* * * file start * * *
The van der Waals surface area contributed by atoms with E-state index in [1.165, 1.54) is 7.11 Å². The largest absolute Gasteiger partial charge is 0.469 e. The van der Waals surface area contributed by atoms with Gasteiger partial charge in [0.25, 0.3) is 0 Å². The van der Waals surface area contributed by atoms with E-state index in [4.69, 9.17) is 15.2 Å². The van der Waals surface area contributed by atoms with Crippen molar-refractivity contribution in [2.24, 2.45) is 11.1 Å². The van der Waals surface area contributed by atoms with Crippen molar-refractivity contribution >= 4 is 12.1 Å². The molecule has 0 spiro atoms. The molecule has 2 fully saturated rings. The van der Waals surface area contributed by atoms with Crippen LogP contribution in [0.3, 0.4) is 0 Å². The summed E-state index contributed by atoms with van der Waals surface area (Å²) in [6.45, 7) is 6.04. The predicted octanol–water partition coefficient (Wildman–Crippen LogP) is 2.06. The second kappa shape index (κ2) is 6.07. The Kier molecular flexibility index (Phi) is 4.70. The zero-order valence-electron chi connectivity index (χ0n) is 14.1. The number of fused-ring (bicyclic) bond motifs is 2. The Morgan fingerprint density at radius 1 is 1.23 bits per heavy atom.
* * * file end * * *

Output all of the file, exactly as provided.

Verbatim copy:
The van der Waals surface area contributed by atoms with E-state index in [1.165, 1.54) is 7.11 Å². The largest absolute Gasteiger partial charge is 0.469 e. The van der Waals surface area contributed by atoms with Gasteiger partial charge in [0.25, 0.3) is 0 Å². The van der Waals surface area contributed by atoms with E-state index in [4.69, 9.17) is 15.2 Å². The van der Waals surface area contributed by atoms with Crippen molar-refractivity contribution in [2.24, 2.45) is 11.1 Å². The van der Waals surface area contributed by atoms with Crippen molar-refractivity contribution >= 4 is 12.1 Å². The molecule has 0 spiro atoms. The molecule has 2 fully saturated rings. The van der Waals surface area contributed by atoms with Crippen LogP contribution in [0.3, 0.4) is 0 Å². The summed E-state index contributed by atoms with van der Waals surface area (Å²) in [6.45, 7) is 6.04. The predicted octanol–water partition coefficient (Wildman–Crippen LogP) is 2.06. The second kappa shape index (κ2) is 6.07. The Kier molecular flexibility index (Phi) is 4.70. The zero-order valence-electron chi connectivity index (χ0n) is 14.1. The number of fused-ring (bicyclic) bond motifs is 2. The Morgan fingerprint density at radius 1 is 1.23 bits per heavy atom.